Have the Oscars lost their credibility?

To win an Academy Award, most commonly known as an Oscar, is more often than not the ‘Holy Grail’ for anyone working in the film industry – but has the credibility of the award, and consequently the show, been put into question?

The Academy Awards are an annual awards ceremony held in the States as part of its Hollywood culture. Achievements in cinematic excellence are rewarded in recognition for outstanding work in motion picture.

The first awards were presented in May 1929 and are viewed as a prestigious ceremony within the film industry. Actors, directors and producers alike have been striving to be recognized ever since its inception.

But, as the show has been on for so many years, it seems to have been forgotten that the Awards were put in place to reward excellence. The popularity of blockbuster releases, however, seems to have overshadowed this.

Photo: A.M.P.A.S

The Awards so regularly ignore the year’s best films to honour highly promoted and profitable mainstream films rather than shedding light on independent films with great stories.

The expansion of the ‘Best Picture Category’ is one of the contributing factors. This has weakened the validity of the Academy Awards by allowing many high-budget, even comedic blockbusters to drift into the category.

Not everyone agrees with this sentiment though – film critic Sebastian Thurley from Delirium magazine said: “The Oscars are more important today than ever because they’re encouraging quality films to be made, and setting a standard for [any] future film maker.”

The Awards protect and honour the reputation of film by encouraging improvement in the arts. This gives many actors and actresses a golden opportunity to promote the latest designer fashion, which in turn can become a boost to their revenues.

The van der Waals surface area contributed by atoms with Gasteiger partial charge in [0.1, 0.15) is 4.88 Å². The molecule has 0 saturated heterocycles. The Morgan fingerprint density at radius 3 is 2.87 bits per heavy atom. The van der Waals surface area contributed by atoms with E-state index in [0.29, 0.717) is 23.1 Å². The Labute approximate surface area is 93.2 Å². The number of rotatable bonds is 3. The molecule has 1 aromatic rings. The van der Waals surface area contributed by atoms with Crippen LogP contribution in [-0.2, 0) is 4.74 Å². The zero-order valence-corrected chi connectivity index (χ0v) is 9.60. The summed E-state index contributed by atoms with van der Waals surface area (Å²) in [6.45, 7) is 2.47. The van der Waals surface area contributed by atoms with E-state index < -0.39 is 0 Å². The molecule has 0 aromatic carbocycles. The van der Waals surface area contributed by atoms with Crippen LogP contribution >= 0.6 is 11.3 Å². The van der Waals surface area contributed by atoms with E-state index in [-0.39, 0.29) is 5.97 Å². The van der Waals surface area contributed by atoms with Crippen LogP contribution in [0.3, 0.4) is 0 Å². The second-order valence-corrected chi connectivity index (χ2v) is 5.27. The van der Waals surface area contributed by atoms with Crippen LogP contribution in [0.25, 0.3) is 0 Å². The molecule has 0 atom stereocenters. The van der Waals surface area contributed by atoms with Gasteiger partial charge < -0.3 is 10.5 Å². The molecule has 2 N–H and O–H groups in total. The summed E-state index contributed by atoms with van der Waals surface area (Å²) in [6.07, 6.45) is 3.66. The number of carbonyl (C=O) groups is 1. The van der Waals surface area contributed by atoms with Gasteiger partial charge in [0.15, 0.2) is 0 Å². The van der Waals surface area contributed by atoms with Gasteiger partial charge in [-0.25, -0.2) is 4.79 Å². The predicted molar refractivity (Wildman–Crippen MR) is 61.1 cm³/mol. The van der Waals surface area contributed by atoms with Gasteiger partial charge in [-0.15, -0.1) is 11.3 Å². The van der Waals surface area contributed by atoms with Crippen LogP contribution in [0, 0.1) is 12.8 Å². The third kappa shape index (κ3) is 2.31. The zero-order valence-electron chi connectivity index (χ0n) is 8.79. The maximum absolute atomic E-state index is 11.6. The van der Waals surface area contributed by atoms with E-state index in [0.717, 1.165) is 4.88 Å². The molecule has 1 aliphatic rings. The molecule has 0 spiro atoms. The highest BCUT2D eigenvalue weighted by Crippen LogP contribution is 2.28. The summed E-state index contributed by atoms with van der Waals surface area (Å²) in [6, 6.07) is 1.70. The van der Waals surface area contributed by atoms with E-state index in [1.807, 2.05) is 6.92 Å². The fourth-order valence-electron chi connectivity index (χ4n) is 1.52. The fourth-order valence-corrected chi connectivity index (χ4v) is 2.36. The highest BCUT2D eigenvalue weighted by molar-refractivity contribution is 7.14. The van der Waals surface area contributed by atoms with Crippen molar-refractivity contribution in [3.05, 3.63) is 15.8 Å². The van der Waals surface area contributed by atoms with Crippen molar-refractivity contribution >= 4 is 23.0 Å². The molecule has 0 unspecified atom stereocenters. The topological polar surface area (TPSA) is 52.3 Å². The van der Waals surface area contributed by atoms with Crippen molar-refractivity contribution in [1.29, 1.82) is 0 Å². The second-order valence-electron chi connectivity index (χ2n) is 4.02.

Because of this, the Awards now generate more excitement, but for the wrong reasons. Whereas the hype used to be about films, it seems to be more about what the stars are going to be wearing on the red carpet which has become just as important as the ceremony itself.

Mr. Thurley went on to say: “I watch the award show to see what all the celebrities are wearing on the red carpet as well as to know what films have gained the recognition they deserve.

“Also, for people who don’t know that much about film, it allows them to know what’s worth watching.”

Although everything about nominating is subjective, and distributing awards are linked to personal approval, there are still plenty of people who will debate whether a certain nominee was snubbed or inappropriately honoured.

The credibility of the show stems from the arrogance of referring to Oscar winners as ‘the best’. While it is my opinion that Colin Firth gave the best performance by a lead actor in 2010 in A Single Man, it can be appreciated how some would consider Jeff Bridges worthy of that honour.

When you are claiming that someone was the best, you cannot allow sentiment or politics to weigh into the decision making process. The Oscars should be for the Academy’s favorite performance rather than saying it was the best performance.

Justin Glancy

Filed Under: Entertainment

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